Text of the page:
Hair is undoubtedly the politician’s crowning glory

It all started with John F. Kennedy’s campaign for the presidency.  After eight years with President Eisenhower’s baldness and Vice President Nixon’s receding hairline, the American public was ready for a change.  Kennedy had great hair, which he flaunted by appearing bareheaded at his inauguration.  A new political maxim was established that day; to win in American politics, it’s not what’s in your head, but what’s on your head that counts.  In addition, counting the votes of dead people is useful.

Forty years ago, as an idealistic college student, I asked a balding U.S. senator to tell me the most important factor in getting elected.  “A good financial base,” he replied — yet I noticed he was nervously running a hand through his thinning hair.  Since I was broke and baldness ran in my family, I gave up all thought of a political career.

It turned out to be a wise decision — just look what happened to Al Gore in the 2000 election.  I’m certain it was those overhead shots of Gore’s balding crown that finally convinced Florida that Bush was their man.  And is it mere coincidence that a man named Bush won two terms?

Nixon finally got elected, despite his hair, but had to resign in disgrace.  President Clinton was a shoo-in for two terms with his full head of hair.  The fact that it was mostly gray was not an issue.  Gray hair always trumps no hair.  Clinton was criticized for his $250 haircuts, but those reporters were either bald or failed to realize the key political asset of an outstanding hairdo.

Americans expect their commander-in-chief to have a full head of hair.  Even the founding fathers understood this basic principle of democracy.  Why do you think wigs were so popular among those who were follicularly challenged?  If the bald politicians today could bring back wigs, the playing field could finally be leveled.  Facial hair, on the other hand, has been out since William Howard Taft’s luxurious mustache.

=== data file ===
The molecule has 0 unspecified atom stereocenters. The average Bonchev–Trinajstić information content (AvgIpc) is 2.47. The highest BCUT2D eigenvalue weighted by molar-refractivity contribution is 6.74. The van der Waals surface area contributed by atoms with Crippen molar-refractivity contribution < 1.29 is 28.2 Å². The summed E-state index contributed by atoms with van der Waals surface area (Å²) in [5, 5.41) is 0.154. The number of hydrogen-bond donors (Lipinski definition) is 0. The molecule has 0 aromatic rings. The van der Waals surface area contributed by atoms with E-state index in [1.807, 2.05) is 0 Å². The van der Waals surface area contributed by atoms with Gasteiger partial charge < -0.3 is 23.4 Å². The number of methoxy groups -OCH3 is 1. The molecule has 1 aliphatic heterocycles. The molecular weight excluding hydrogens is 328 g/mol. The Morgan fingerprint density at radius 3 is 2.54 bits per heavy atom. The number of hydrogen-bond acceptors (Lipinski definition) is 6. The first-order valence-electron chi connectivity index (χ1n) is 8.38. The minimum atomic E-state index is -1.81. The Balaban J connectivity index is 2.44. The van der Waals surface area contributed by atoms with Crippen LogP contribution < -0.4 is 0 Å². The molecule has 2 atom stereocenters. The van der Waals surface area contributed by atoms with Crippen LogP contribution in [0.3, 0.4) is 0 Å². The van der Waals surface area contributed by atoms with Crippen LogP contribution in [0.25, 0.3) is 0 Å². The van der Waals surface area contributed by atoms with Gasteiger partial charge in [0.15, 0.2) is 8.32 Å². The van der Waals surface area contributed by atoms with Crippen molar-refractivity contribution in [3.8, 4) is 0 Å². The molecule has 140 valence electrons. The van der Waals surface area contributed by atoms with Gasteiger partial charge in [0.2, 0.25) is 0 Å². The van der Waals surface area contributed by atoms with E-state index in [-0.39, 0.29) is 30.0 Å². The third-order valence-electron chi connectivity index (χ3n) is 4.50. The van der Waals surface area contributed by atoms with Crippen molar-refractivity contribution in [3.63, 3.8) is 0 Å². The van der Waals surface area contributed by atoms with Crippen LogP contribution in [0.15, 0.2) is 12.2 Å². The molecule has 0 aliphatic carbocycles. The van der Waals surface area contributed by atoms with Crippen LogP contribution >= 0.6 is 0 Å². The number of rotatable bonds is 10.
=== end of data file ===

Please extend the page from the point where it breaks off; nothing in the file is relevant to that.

Back to Mr. Gore, The New York Times reported in 2001 that he was having difficulty raising funds for another run at the presidency.  The photo accompanying the article provided the explanation — he had grown a full beard!  Did Mr. Gore think a full beard would help in Florida’s Cuban population?  Fidel Castro had a beard, for goodness’ sake.

Now Senator Ted Cruz of Texas has sprouted a beard, which does not bode well come re-election time.  Instead of “Build that wall!”  his supporters should be chanting, “Shave that beard!”  And what about the current slate of Democratic hopefuls for the presidency?  The one candidate who has absolutely no hope is Senator Cory Booker, who sports a shaved head.  University professors everywhere agree that it is mathematically impossible to be elected president if you are as bald as a cue ball.

And what’s the deal with Bernie Sanders?  He has a pretty good head of hair for a guy who’s nearly 100 years old.  But his staff needs to get him a comb and some gel.  It looks like he combs his hair with a balloon, with all that static electricity.  Either that or his hair is standing on end because he’s amazed that people actually turn out for his rallies.

How about the other old white guy in the race, Democrat Joe Biden?  One word: plugs.  American don’t like cheaters.  Unfortunately for the Democrats, there’s no contender for the standard they set with JFK, so President Trump wins in 2020.  Trump has the most interesting hair in the field — people can’t figure it out, but the point is they are talking about it.

Hair is undoubtedly the politician’s crowning glory.  What the dermatologists refer to as androgenetic alopecia has caused many a promising political career to literally go down the drain.  For all you budding young politicos out there, remember: It’s not what’s between your ears but what’s growing over them that counts.  If you can keep this principle in mind, you could one day be a winner — by a hair.

Joe D. Haines is a family physician.

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